Wellness: Wonderful or Woeful?

Art by Gerd Altmann; courtesy of Pixabay

One of the biggest predictors of longevity is psychological resiliency — the ability to roll with the punches life throws at you. The mainstream seems to acknowledge more and more that attitude, social network, community and spiritual beliefs may be as important as cholesterol, blood sugar, blood pressure and other risk factors that determine whether you will live a long and healthy life.

According to Anne Harrington, chair of the History of Science Department at Harvard University and author of the book, The Cure Within: A History of Mind Body Medicine, “People suffering from serious illnesses improve their survival chances by adopting a positive attitude and refusing to believe in the worst. Stress is the great killer of modern life.”

The idea that there is a dramatic and powerful connection between the mind and body and vice versa is basic to Oriental Medicine and Eastern philosophies, and dates back as far as 1500 BC. The state of our bodies powerfully affects our minds; the state of our minds powerfully affects our bodies.

mind and body are intertwined in subtle and sophisticated ways — ways we would all do well to understand.

Hans Selye, MD, the man who coined the word “stress” and first mapped out its biological effects, said, “The modern physician should know as much about emotions and thoughts as about disease symptoms and drugs. This approach would appear to hold more promise of cure than anything medicine has given us to date.”

If this is true, the most powerful pharmacy in the world resides right between our ears!

The World’s Solutions to Stress

There are multitudes of holistic healers, integrated medical professionals, and mind-body connection techniques and therapies, cutting edge wellness programs, books and courses throughout the world to help us cope with and mitigate stress.

Additionally, we cannot leave out religion and the magnificent array of available spiritual practices.

Jonas Ellison mentions in one of his latest posts, “Even if you and I were healed of every physical and mental ill at this moment, there would still be an inner unrest. A lingering — if not an overwhelming — discontent.”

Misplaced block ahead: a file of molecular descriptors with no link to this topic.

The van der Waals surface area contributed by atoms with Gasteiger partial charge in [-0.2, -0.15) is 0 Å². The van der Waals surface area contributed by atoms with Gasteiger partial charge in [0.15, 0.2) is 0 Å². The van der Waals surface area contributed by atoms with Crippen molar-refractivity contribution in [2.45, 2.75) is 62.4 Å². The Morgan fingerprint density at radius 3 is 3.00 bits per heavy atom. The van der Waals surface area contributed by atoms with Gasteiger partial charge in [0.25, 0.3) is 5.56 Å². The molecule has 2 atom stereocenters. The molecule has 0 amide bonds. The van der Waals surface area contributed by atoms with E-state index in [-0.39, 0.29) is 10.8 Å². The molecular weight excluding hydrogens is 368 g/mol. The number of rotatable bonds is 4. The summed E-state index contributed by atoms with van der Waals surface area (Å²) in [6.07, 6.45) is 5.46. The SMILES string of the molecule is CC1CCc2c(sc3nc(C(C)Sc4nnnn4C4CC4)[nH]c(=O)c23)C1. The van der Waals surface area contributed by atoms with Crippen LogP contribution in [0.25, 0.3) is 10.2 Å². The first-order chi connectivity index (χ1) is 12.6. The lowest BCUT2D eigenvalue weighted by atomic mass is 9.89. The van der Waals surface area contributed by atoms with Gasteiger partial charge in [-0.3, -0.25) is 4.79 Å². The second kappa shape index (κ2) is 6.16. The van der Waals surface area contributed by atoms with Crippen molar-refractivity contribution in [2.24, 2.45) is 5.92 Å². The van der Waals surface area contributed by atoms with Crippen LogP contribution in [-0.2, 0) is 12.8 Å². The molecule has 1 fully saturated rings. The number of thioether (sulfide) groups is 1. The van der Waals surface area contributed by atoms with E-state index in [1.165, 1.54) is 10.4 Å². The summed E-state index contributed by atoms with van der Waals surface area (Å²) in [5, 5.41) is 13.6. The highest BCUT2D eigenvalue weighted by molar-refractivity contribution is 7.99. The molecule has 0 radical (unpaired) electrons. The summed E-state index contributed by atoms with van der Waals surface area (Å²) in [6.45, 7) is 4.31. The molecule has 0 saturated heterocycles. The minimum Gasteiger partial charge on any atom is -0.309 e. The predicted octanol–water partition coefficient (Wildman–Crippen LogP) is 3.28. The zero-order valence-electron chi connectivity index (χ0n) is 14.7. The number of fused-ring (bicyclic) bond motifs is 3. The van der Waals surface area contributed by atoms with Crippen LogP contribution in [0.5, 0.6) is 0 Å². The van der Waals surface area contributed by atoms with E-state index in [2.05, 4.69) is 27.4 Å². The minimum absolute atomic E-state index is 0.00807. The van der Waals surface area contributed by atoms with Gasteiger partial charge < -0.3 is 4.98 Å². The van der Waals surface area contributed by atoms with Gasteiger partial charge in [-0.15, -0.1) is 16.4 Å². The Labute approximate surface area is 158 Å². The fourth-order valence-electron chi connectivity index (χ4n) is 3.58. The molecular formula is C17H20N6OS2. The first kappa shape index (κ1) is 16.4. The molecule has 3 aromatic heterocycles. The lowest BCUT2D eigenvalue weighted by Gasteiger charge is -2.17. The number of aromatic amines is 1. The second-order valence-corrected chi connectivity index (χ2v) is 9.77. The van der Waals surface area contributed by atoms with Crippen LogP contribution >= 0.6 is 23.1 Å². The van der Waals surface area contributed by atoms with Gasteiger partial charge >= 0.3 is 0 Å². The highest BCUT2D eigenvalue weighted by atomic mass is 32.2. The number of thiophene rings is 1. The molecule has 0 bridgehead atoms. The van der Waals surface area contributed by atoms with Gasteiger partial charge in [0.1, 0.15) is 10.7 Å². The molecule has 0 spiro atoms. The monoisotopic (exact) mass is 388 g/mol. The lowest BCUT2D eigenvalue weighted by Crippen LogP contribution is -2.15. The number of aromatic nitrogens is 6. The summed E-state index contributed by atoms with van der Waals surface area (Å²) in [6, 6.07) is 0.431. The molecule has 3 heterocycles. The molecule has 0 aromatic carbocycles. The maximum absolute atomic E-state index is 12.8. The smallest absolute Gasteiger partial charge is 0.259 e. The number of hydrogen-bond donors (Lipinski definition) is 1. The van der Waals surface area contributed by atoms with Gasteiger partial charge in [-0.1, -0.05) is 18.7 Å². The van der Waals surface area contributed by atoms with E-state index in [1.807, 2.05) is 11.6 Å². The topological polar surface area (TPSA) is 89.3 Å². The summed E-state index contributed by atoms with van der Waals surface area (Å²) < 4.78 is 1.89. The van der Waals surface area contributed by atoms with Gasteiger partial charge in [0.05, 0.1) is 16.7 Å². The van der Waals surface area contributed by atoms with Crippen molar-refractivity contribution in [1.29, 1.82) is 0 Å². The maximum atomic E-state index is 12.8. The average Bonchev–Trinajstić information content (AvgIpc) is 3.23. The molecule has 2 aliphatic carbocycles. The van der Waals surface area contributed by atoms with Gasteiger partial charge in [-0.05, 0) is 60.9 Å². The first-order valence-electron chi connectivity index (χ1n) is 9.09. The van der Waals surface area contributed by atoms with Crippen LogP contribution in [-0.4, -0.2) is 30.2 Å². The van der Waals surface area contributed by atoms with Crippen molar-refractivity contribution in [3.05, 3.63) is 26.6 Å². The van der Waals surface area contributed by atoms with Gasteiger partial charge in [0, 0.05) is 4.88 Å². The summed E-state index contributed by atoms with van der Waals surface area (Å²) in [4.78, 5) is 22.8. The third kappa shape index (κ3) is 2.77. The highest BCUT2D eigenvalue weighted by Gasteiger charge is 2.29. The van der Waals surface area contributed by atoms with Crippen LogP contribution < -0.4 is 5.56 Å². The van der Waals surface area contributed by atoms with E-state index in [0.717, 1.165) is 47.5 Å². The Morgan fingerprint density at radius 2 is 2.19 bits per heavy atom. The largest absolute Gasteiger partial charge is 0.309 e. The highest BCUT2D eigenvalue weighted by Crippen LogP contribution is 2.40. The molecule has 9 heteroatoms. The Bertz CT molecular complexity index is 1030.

All beautiful; and evidence most everyone is a participant in the quest for wellness.

Whether you see your life through the lenses of interconnected wholeness or a vast sea of disconnected, unrelated bits and pieces may ultimately define the quality of wellness you achieve.

My observation (in both myself and my clients)…

is after 20+ years in the industry, our individual and collective experiences of wellness and well-being greatly depend on the degree we (humans) are self-aware, grounded in our bodies, and regularly put into practice some methodologies designed to free our minds of defeating self-talk. These elements create a foundation from which we discover our own truth and as we evolve, become the springboard towards relationships with the external world.

We spend billions of dollars a year on health education, interventions, pharmaceuticals and surgery.

We go to yoga classes, meditate, and speak with our priest or minister.

We run in 5k’s, lift weights, and take Pilates classes.

We switch to a vegetable-based diet, limit ourselves to lean protein sources, buy “hormone, sulfate, and gluten-free”, and eat more fruit and whole grains.

We get married, go to work and maintain friendships and other various forms of connections.

We are seeking, but are we finding? More importantly, if we are finding, are we experiencing the joy and freedom that come along with it? Is it sustainable?

We all know someone who has made these changes and sustains them. They seem to handle life situations with ease and are open to change. We could describe this person as being calm, joyful, and balanced.

How did they become this way? What do they know that we might not? Is this the goal? Is this the ideal? Are we all striving to be the same?

Conversely, we all know someone who has attempted these changes, and yet time and again, “falls off the wagon”, finding a perpetual yo-yo experience of life, physically, mentally, and spiritually.

We, too, know someone who appears to be in terrific “shape” on the outside, but is plagued with emotional issues and relationship problems, maybe even having a heart attack at age 35, and what about that person who describes herself as “fat and happy”?

Are we merely seeking health in the body? Is a good BMI proof we are healthy and whole?

What do attitude and our relationships really have to do with our health?

What is the source of our dis-ease and our wellness and wellbeing ?

Which brings us back to where we began. The self -discovery of wellness. It can be either a wonderful or perhaps a woeful journey. Ultimately its path and direction is up to YOU!


Have thoughts, opinions, hopes, experiences to share about what wellness is to you? Please share them here in responses.

I would love to know what you think, feel and dream about wellness.

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